Staffing up, connecting with players, and the rest of Bruce Arena's USMNT to-do list
We’re all busy during the holidays, but isn’t it safe to assume Bruce Arena will be busier than the rest of us?
Can we at least agree that the once-and-future U.S. men’s national team manager’s current project is more important than what the rest of us muggles have going? Especially if you care about soccer, your national team, World Cups and that sort of thing. In that case, yeah, Arena’s days and nights ahead are crucial as he gets into the nitty-gritty of this new-but-familiar gig, sketching a plan to correct the skid and get the car wheels back on the road.
So what will his next six weeks look like? We’re thinking the man’s to-do list looks something like this:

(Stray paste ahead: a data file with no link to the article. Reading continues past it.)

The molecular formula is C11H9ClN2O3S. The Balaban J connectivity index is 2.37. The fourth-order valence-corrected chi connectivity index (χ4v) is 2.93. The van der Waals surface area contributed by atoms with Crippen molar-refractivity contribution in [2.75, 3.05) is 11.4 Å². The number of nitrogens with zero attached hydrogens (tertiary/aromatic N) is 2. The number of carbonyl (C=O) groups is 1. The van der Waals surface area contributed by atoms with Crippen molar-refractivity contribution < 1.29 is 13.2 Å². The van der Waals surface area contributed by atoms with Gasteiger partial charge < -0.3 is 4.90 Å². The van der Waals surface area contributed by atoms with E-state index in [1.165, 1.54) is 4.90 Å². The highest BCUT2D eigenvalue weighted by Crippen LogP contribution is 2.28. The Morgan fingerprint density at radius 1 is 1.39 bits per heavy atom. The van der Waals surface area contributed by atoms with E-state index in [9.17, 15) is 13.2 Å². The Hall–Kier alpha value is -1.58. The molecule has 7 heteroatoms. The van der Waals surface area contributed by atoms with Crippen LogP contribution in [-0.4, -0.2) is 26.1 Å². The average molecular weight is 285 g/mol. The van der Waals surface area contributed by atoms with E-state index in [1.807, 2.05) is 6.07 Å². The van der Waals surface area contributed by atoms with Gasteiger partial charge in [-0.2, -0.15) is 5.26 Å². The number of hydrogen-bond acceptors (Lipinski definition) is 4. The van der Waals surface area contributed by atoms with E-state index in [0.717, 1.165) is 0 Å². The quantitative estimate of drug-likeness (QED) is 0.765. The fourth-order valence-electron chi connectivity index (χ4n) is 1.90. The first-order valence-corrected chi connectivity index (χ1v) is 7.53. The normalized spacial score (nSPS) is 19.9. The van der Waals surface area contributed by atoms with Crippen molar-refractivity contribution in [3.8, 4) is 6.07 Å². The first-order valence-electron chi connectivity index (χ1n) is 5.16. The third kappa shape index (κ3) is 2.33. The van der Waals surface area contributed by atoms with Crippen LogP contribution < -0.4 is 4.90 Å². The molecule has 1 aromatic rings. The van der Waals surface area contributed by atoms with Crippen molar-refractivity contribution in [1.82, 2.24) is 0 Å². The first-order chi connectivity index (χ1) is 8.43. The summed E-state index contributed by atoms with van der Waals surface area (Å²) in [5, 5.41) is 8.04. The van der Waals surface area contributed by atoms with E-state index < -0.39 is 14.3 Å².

1. Watch and re-watch every match from the past year
"The performances he reviews won’t mean everything, but they mean something."
Obviously Arena has seen many of these matches, wincing along with the rest of us at quite a few of them; but there’s watching matches and then there is studying them.
As to “how far back,” a definitive timetable is important here. That is, Arena doesn’t need to retreat too far in the archives. Why should he? Let’s take John Brooks as a “for instance.” The John Brooks of today – and let’s mercifully eliminate his night of folly, farce and “fall over” in Costa Rica, because that is hopefully an outlier – looks different than the lesser experienced 2015 Gold Cup version.
And it works the other way, too, with players once in form now straying out of it. Why go back to look at Matt Besler in 2014, for instance, when that version of the once-dependable Kansas City center back seems a bit off in the woods? That isn’t to say Arena needs to “X” Besler off all lists. He doesn’t. It’s just to say that the new manager needs to know – probably already does know – what Besler can bring to the table right now.
So, yeah … watch the games with a critical eye. The performances he reviews won’t mean everything, but they mean something.